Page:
horribly, with Sabrina and Kelly the most
obvious candidates for the Obligatory
Super Bitch. Somehow, though they are
identical twins, Kelly is the "superior"
model, and makes this clear to Sabrina
on a regular basis.
Another exciting prospect for girl-on-
girl crime is Britt, who is bound to be
completely corrupted by her female con-
temporaries. This type of nasty behavior
is mean-spirited and even a little sad, but
it's totally entertaining.
In contrast to the girls, the guys are sur-
prisingly down to earth, acting more like
a group of friends than competitors. It's
interesting to see a male perspective on
the modeling world, especially when they
hilariously comment on the physical dif-
ficulties of controlling themselves while
modeling with girls.
Although"8th & Ocean" is surely vapid
trash, it is without question some of the
most enjoyable garbage on television. For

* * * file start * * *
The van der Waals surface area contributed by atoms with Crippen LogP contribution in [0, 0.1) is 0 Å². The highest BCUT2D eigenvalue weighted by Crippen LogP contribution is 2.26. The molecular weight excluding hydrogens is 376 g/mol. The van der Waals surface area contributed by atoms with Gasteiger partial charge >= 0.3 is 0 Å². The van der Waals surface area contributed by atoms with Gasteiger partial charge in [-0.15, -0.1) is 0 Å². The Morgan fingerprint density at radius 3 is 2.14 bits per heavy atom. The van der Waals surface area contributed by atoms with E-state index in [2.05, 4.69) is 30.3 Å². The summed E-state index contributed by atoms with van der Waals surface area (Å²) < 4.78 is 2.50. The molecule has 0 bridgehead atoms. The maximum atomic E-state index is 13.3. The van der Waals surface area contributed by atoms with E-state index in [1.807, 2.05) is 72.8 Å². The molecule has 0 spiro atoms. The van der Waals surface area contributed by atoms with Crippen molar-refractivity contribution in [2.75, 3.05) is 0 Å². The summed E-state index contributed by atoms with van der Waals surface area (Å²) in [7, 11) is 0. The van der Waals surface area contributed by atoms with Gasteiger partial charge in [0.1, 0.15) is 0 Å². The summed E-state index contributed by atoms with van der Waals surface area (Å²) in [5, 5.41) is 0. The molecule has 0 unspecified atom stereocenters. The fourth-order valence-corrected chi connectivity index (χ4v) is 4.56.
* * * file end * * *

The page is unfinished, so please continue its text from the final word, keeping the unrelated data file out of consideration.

all those trying to reach the higher ground
by avoiding the show, give it up. You can't
deny hot people are fun to watch, and you
may as well join in. Just don't forget to
turn the volume off.


Even Depp can't escape stale biopic .

by David R. Eicke
Daily Arts Writer
Since writer Stephen Jefferys has written a movie

(his first) about a play, it is
only fair that another play
appear in this review - a
play about a movie:
Intern: "Oh man, the reel
fell in the toilet."
Director: "Whatever. Just

The Libertine
At the Showcase
and Quality 16
The Weinstein company

with each other, but you can find more insight and
wit in a Snoop Dogg song.
Depp plays Rochester a.k.a. John Wilmot, a
17th century Poet Laureate type, who is sort of a
Don Juan meets John Donne meets Ty Cobb. He's
a filthy, womanizing, megalomaniacal genius/
drunkard with a fondness for vulgar language and
an appetite for inexpensive whores. But he also
loves theater. Isn't that nice?
In fact, the plot is that, up until he meets actress
Elizabeth Barry (Samantha Morton, "In Ameri-
ca"), he loves nothing but the theater. They meet
just after Wilmot is assigned to write, in play form,
a "tribute" to current King Charles II's (John Mal-
kovich, "Being John Malkovich") reign.